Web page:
How to Spot Skin Cancer Early
May 2, 2022
Sutter Health
Photo of a young woman applying sunscreen while being outdoors, at the beach; making silly faces while reapplying SPF and protecting her skin from the sun.

When it comes to skin cancer, there’s good news and bad news. The bad: Skin cancer is the most common of all cancers, with more than 3 million Americans diagnosed every year. The good news: Skin cancer is easily prevented and, if detected and treated early, most cases can be cured.

May is Skin Cancer Awareness Month. Carolyn Nazabal a registered nurse and educator at Sutter Health Memorial Hospital in Los Banos gave Vitals editors some good information on spotting skin cancer, including how to get skin checks as summer sun approaches.

Carcinoma vs. Melanoma

The most common skin cancer is also the least dangerous. Basal cell carcinoma (BCC) is an abnormal growth in the skin’s basal cells, which line the deepest layer of the epidermis (the outermost skin layer). Fortunately, BCC almost never spreads to other parts of the body.

Squamous cell carcinoma (SCC) is an abnormal, uncontrolled growth in the squamous cells, which make up most of the skin’s upper layers. SCC can be disfiguring and, in rare cases, fatal if untreated. Both BCC and SCC growths need to be removed by a doctor.

Melanoma, the most dangerous form of skin cancer, occurs when DNA damage to the skin triggers mutations and causes cells to multiply rapidly and form malignant tumors. “If caught early, you can treat melanoma with removal and chemotherapy,” says Nazabal. “When left untreated, it can spread to other parts of the body and can be fatal.”

Who is at Risk?

Fair-skinned people carry higher risk for skin cancer; it occurs most commonly in White men over 50. You’re also more likely to get melanoma if you’ve used tanning beds.

“Some people think that if you have a lot of moles you’re more likely to get skin cancer, but that’s actually not true,” Nazabal says. “People who don’t have moles can also get skin cancer and shouldn’t assume they’re safe.”

Overexposure to ultraviolet (UV) rays cause most skin cancers, so “focus on preventing the disease by protecting yourself in the sun and avoiding tanning beds,” Nazabal says.

Do a Self-Check

Early detection is key. As part of a regular checkup, make sure your doctor looks at your skin carefully and discusses any concerns with you.

“Everyone should also perform a monthly skin self-check,” Nazabal recommends. “You know what’s normal on your skin. If you do a skin check once a month, you can easily see if your moles are changing. Women can associate their monthly skin exams with their monthly breast self-exams.”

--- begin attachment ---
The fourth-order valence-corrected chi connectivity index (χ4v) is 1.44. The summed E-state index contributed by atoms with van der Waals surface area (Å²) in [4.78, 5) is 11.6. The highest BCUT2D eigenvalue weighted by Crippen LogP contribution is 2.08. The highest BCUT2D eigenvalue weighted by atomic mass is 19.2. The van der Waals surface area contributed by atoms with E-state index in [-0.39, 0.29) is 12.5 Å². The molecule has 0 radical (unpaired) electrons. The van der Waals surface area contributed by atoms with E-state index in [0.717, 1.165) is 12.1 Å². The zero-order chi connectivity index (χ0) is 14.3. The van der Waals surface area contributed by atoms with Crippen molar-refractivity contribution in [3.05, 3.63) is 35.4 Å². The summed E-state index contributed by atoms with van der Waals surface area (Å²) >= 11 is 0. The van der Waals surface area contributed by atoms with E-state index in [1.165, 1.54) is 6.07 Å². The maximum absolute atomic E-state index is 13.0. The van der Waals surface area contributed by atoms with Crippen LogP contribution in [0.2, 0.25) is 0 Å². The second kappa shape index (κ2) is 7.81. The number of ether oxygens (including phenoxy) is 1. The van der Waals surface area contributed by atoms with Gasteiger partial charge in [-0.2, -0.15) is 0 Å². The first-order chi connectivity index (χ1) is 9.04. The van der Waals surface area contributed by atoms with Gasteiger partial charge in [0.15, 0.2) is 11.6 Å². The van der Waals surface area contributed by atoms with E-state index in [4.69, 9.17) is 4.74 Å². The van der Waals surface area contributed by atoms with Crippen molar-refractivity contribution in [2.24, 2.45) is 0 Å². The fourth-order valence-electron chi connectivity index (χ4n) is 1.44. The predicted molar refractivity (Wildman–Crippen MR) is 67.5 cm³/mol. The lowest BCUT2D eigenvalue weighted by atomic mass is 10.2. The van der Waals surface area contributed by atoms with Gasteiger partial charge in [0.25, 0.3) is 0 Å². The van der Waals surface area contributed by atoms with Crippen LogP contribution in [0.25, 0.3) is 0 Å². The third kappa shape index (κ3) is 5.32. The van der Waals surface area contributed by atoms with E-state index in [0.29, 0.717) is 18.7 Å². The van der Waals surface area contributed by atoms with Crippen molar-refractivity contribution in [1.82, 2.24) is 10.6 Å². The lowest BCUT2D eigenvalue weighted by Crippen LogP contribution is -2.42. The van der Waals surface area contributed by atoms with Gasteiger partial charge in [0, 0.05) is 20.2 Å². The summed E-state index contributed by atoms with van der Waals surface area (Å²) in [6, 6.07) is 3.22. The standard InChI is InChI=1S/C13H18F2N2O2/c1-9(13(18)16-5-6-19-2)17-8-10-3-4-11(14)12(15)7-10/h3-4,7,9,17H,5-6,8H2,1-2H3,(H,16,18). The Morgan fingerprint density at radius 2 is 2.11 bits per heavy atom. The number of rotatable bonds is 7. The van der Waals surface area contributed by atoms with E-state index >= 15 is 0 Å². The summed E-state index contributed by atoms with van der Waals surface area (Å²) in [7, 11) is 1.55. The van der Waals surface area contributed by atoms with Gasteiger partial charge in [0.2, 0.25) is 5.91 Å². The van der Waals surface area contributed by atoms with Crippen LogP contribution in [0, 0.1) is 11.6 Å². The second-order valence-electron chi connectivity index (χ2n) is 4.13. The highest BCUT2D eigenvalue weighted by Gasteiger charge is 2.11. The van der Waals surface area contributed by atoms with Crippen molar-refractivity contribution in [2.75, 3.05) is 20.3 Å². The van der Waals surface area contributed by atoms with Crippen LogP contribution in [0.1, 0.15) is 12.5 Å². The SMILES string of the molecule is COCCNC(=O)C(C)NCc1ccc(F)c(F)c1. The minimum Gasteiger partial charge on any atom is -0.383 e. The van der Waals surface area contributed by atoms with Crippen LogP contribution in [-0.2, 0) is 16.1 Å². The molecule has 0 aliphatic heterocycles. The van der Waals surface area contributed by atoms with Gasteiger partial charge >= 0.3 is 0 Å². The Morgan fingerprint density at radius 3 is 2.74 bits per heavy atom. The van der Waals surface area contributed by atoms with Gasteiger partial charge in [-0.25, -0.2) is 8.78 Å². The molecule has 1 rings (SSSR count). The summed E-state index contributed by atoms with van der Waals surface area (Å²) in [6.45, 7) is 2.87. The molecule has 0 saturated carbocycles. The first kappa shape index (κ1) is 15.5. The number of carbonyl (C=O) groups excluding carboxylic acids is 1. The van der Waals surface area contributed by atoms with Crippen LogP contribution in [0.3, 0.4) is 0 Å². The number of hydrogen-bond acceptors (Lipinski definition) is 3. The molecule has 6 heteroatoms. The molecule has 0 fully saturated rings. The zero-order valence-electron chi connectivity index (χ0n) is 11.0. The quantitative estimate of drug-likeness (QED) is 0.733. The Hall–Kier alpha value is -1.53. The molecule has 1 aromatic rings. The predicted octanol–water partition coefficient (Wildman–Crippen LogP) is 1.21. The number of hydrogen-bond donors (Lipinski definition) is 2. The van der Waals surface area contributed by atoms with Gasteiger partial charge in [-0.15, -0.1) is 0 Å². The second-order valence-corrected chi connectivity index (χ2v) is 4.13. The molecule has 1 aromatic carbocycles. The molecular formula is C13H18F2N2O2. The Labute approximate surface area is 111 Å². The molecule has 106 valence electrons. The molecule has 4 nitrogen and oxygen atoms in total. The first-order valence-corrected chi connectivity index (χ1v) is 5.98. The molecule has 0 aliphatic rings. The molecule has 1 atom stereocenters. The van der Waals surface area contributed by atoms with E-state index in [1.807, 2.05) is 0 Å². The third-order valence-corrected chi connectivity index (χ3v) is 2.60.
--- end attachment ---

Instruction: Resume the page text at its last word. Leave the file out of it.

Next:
Here’s how to perform a skin exam:

  • In a well-lit room and in front of a full-length mirror, look at your skin carefully.
  • Use a hand mirror to examine any areas that are difficult to see.
  • Although most skin cancers develop in areas that receive the most sun exposure, also examine your palms, fingernails and feet.
  • Observe and note any changes in the size, shape or color of moles and the appearance of new growths, spots, bumps, patches or sores that don’t heal after two to three months.

Easy as ABCDE

It’s important to know the difference between harmless and abnormal moles. A normal mole is usually an evenly colored brown, tan or black spot that’s less than a quarter-inch across (about the width of a pencil eraser). It can be flat or raised, round or oval. Once developed, most moles remain consistent over time.

Use the “ABCDE” rule to distinguish abnormal spots:

poster on how to spot melanoma ABCDE

Melanoma ABCDEs symptoms

A = Asymmetry. One half of a mole does not match the other half.

B = Border irregularity. The edges are not smooth and look ragged, blurred or notched.

C = Color. The color is not the same all over and you may observe shades of tan, brown or black, or patches of pink, red, white or blue.

D = Diameter. The spot is larger than about a quarter-inch.

E = Evolving. The mole starts to change in size, shape, color or elevation, or it starts to bleed, itch or crust.

In addition, watch out for:

  • Pigment that spreads from a spot’s border to surrounding skin.
  • Redness or a new swelling beyond the border.
  • Changes in sensation, such as itchiness, tenderness or pain.
  • Changes in a mole’s surface, such as scaliness, oozing, bleeding or the appearance of a bump or nodule.
  • A mole that looks very different from your other moles.
  • Actinic keratosis, a sometimes precancerous skin condition characterized by pink-red or flesh-colored rough spots of less than a quarter-inch, usually found on the face, ears, back of the hands and arms of middle-aged or older people with fair skin. These spots may also develop on younger people and on other areas of sun-exposed skin.

If anything concerns you during a self-exam, make an appointment to discuss it with your physician right away. “The faster you get skin abnormalities checked, the greater the chances of it not getting worse and you staying cancer-free,” Nazabal says.

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